Numerical and Experimental Analysis of an Axial Flow Left Ventricular Assist Device: The Influence of the Diffuser on Overall Pump Performance

Alexandrina Untaroiu
Abstract:, Thousands of adult cardiac failure patients may benefit from the availability of an effective, long-term ventricular assist device (VAD). We have developed a fully implantable, axial flow VAD (LEV-VAD) with a magnetically levitated impeller as a viable option for these patients. This pump's streamlined and unobstructed blood flow path provides its unique design and facilitates continuous washing of all surfaces contacting blood. One internal fluid contacting region, the diffuser, is extremely important to the pump's ability to produce adequate pressure but is challenging to manufacture, depending on the complex blade geometries. This study examines the influence of the diffuser on the overall LEV-VAD performance. A combination of theoretical analyses, computational fluid (CFD) simulations, and experimental testing was performed for three different diffuser models: six-bladed, three-bladed, and no-blade configuration. The diffuser configurations were computationally and experimentally investigated for flow rates of 2,10 L/min at rotational speeds of 5000,8000 rpm. For these operating conditions, CFD simulations predicted the LEV-VAD to deliver physiologic pressures with hydraulic efficiencies of 15,32%. These numerical performance results generally agreed within 10% of the experimental measurements over the entire range of rotational speeds tested. Maximum scalar stress levels were estimated to be 450 Pa for 6 L/min at 8000 rpm along the blade tip surface of the impeller. Streakline analysis demonstrated maximum fluid residence times of 200 ms with a majority of particles exiting the pump in 80 ms. Axial fluid forces remained well within counter force generation capabilities of the magnetic suspension design. The no-bladed configuration generated an unacceptable hydraulic performance. The six-diffuser-blade model produced a flow rate of 6 L/min against 100 mm Hg for 6000 rpm rotational speed, while the three-diffuser-blade model produced the same flow rate and pressure rise for a rotational speed of 6500 rpm. The three-bladed diffuser configuration was selected over the six-bladed, requiring only an incremental adjustment in revolution per minute to compensate for and ease manufacturing constraints. The acceptable results of the computational simulations and experimental testing encourage final prototype manufacturing for acute and chronic animal studies. [source]

Adjustment for Missingness Using Auxiliary Information in Semiparametric Regression

BIOMETRICS, Issue 1 2010
Donglin Zeng
Summary In this article, we study the estimation of mean response and regression coefficient in semiparametric regression problems when response variable is subject to nonrandom missingness. When the missingness is independent of the response conditional on high-dimensional auxiliary information, the parametric approach may misspecify the relationship between covariates and response while the nonparametric approach is infeasible because of the curse of dimensionality. To overcome this, we study a model-based approach to condense the auxiliary information and estimate the parameters of interest nonparametrically on the condensed covariate space. Our estimators possess the double robustness property, i.e., they are consistent whenever the model for the response given auxiliary covariates or the model for the missingness given auxiliary covariate is correct. We conduct a number of simulations to compare the numerical performance between our estimators and other existing estimators in the current missing data literature, including the propensity score approach and the inverse probability weighted estimating equation. A set of real data is used to illustrate our approach. [source]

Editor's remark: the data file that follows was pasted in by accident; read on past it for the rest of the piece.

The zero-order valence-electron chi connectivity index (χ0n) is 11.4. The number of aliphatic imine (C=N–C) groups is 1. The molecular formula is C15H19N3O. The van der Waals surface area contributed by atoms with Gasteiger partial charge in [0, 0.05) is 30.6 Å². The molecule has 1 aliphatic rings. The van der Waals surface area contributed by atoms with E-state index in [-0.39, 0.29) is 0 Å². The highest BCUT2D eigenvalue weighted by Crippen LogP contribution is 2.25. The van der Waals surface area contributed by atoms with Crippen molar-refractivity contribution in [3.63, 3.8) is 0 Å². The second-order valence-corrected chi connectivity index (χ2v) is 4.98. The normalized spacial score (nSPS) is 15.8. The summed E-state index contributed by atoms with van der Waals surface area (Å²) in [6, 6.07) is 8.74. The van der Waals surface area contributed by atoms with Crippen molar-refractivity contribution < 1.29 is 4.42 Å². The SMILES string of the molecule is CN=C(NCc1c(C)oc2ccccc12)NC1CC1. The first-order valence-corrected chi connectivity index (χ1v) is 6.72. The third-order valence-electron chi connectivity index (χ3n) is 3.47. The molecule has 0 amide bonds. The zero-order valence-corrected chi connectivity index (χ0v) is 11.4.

Large-scale multiple testing under dependence

Wenguang Sun
Summary., The paper considers the problem of multiple testing under dependence in a compound decision theoretic framework. The observed data are assumed to be generated from an underlying two-state hidden Markov model. We propose oracle and asymptotically optimal data-driven procedures that aim to minimize the false non-discovery rate FNR subject to a constraint on the false discovery rate FDR. It is shown that the performance of a multiple-testing procedure can be substantially improved by adaptively exploiting the dependence structure among hypotheses, and hence conventional FDR procedures that ignore this structural information are inefficient. Both theoretical properties and numerical performances of the procedures proposed are investigated. It is shown that the procedures proposed control FDR at the desired level, enjoy certain optimality properties and are especially powerful in identifying clustered non-null cases. The new procedure is applied to an influenza-like illness surveillance study for detecting the timing of epidemic periods. [source]

ADI-FDTD method perturbed by the second order cross derivative terms

Ki-Bok Kong
Abstract A two-step FDTD method as a compromise of conditional stability and reduced splitting error is formulated and its numerical stability is investigated. It is the perturbed form to the ADI-FDTD method by the addition of second order cross derivative term. It is validated from the comparison of numerical anisotropy and numerical error over the ADI-FDTD that numerical performances can be improved by controlling the perturbed term within the stable region of the cross derivative term. © Wiley Periodicals, Inc. Microwave Opt Technol Lett 50: 1822,1826, 2008; Published online in Wiley InterScience ( DOI 10.1002/mop.23479 [source]